The dynamic of gothic darkness is present throughout the album with stand out joints like “Phoenix” and “Suddenly” which finds A$AP exploring the perils and benefits of his new found success. The album is mostly a neo Goth Hip Hop tale with A$AP Rocky at the center as narrator and director. There are a few tracks that don’t seem to fit within the framework that A$AP has effectively created. One such instance is “F*ckin’ Problems” which features Drake, 2 Chainz, and Kendrick Lamar. The song is a departure from the tome of the album and seems to be more of a point of entry for listeners not familiar with the self proclaimed “Pretty Flaco” The danger is that causal listeners may be inclined to believe that this is type of sound that A$AP is promoting. There’s also the female focused “Fashion Killa” which isn’t a bad song but it just seems to be in opposition of the dark theme at the core of the album. ‘Fashion Killa”
The landscape of Hip Hop is changing because of artists like A$AP Rocky willing to forgo the limiting expectations of what rap music is supposed to be. A track like ‘Wild For The Night” featuring DJ Skrillex is a mash-up of chopped & screwed, Bone Thugs & Harmony, Dip-Set, Electronic, and dancehall. This is yet another song that would rarely get rotation on a radio program but is such an infectiously great production that it may indeed find its way on a local station. “Hell” featuring Santigold has the sound of a soundtrack from an 80’s teen flick. Visions of teenage curiosity, discovery and rebellion are conjured as Santigold’s hypnotic vocals are juxtaposed to A$AP’s charismatic delivery. The formula to this track is the antithesis of what rap music has been molded into to fit radio rotations.
There are few mistakes about this project that are glaring. One problem that many new artists face is the dilemma of features both production wise and guest artists. “Long Live A$AP” has its fair share of guests and one particular example is the heavily populated “1 Train” which features Kendrick Lamar, Danny Brown, YelaWolf, Action Bronson, Joey BadA$$, and Big K.R.I.T. The song essentially is homage to the classic posse cuts of the 90’s. Some critics may complain that there are too many arttst and just one microphone. Nevertheless each artist featured shares a similar aesthetic of remaining true to his or her particular point of departure. Each artist respectively has gained notoriety in most circles but has refused to compromise to achieve success. “1 Train” is produced by Hit Boy, which adds another layer of depth to the decision to create a record with the new faces of the genre. The song isn’t a classic but the spirit of its purpose rings through.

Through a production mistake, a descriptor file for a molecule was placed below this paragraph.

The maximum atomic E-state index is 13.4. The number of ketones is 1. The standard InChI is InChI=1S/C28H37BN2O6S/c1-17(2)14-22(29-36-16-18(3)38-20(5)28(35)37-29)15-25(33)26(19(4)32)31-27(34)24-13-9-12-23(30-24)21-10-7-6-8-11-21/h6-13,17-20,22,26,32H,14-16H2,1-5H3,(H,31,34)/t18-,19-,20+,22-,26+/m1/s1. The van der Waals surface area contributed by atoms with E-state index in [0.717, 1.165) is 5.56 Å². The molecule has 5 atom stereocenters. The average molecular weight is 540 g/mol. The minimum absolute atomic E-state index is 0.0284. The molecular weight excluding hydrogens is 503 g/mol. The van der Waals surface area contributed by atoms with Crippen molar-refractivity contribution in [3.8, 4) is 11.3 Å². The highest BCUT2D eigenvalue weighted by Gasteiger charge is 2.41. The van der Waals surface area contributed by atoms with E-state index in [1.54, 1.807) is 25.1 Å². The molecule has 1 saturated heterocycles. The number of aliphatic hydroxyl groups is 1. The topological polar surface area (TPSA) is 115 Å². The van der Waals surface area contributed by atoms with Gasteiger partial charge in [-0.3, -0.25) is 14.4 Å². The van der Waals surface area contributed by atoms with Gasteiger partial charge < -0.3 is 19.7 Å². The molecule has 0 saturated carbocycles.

A$AP shares a unique chemistry with TDE’s School Boy Q which is on full display on the choppy “PMW”. The track finds each artist bouncing off the late 90’s southern inspired beat with double time delivery. A$AP at this point has mastered the double time flow and knows how to insert it within the structure of his otherwise laid back delivery. Check out “LVL” and the way A$AP seems to almost be keeping a demon at bay with his start and stop flow. There seems to be something lurking in the background that keeps you tuned in waiting in anticipation for a reveal that never transpires.
“Long. Live. A$AP” may not be the crossover that record execs may have been clamoring for since Rocky was signed to RCA, but it is a solid continuation to the neo-gothic Hip Hop narrative started with “Live. Love. A$AP”. “Long. Live. A$AP” is very much a sequel to Live Love A$AP but it’s darker tone for the much of the content suggest that there is a shadowy revolution in Hip Hop on the horizon. The first salvos against the “Trap” and “Pop” centered trends in Hip Hop have been launched and all we can do is wait for the results of the impact. The reaction of the industry has been mixed as the next generation attacks the foundation of mainstream ideology but much like “Good kid, M.A.A.D. city”, “Long. Live. A$AP” is changing the perception of what mainstream Hip Hop has the potential to be.